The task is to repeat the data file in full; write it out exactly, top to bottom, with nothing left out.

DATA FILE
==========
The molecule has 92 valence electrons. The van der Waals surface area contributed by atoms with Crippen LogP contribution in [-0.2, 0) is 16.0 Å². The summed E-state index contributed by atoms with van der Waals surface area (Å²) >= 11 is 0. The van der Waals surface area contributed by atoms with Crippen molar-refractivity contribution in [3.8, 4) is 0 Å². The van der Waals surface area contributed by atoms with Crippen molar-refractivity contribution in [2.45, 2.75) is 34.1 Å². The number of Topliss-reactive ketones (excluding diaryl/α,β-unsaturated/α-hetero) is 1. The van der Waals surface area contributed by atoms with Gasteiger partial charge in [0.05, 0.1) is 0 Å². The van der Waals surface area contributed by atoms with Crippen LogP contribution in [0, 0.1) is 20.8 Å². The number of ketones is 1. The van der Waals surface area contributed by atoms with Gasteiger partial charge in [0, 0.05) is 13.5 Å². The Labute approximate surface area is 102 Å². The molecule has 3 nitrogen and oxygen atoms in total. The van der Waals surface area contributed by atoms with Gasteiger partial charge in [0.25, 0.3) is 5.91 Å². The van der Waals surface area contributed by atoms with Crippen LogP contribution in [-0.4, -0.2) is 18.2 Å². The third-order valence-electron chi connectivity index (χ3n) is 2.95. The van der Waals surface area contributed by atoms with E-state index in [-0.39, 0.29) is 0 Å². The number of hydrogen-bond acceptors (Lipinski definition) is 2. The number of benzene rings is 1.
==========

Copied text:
The molecule has 92 valence electrons. The van der Waals surface area contributed by atoms with Crippen LogP contribution in [-0.2, 0) is 16.0 Å². The summed E-state index contributed by atoms with van der Waals surface area (Å²) >= 11 is 0. The van der Waals surface area contributed by atoms with Crippen molar-refractivity contribution in [3.8, 4) is 0 Å². The van der Waals surface area contributed by atoms with Crippen molar-refractivity contribution in [2.45, 2.75) is 34.1 Å². The number of Topliss-reactive ketones (excluding diaryl/α,β-unsaturated/α-hetero) is 1. The van der Waals surface area contributed by atoms with Gasteiger partial charge in [0.05, 0.1) is 0 Å². The van der Waals surface area contributed by atoms with Crippen LogP contribution in [0, 0.1) is 20.8 Å². The number of ketones is 1. The van der Waals surface area contributed by atoms with Gasteiger partial charge in [0, 0.05) is 13.5 Å². The Labute approximate surface area is 102 Å². The molecule has 3 nitrogen and oxygen atoms in total. The van der Waals surface area contributed by atoms with Gasteiger partial charge in [0.25, 0.3) is 5.91 Å². The van der Waals surface area contributed by atoms with Crippen LogP contribution in [-0.4, -0.2) is 18.2 Å². The third-order valence-electron chi connectivity index (χ3n) is 2.95. The van der Waals surface area contributed by atoms with E-state index in [-0.39, 0.29) is 0 Å². The number of hydrogen-bond acceptors (Lipinski definition) is 2. The number of benzene rings is 1.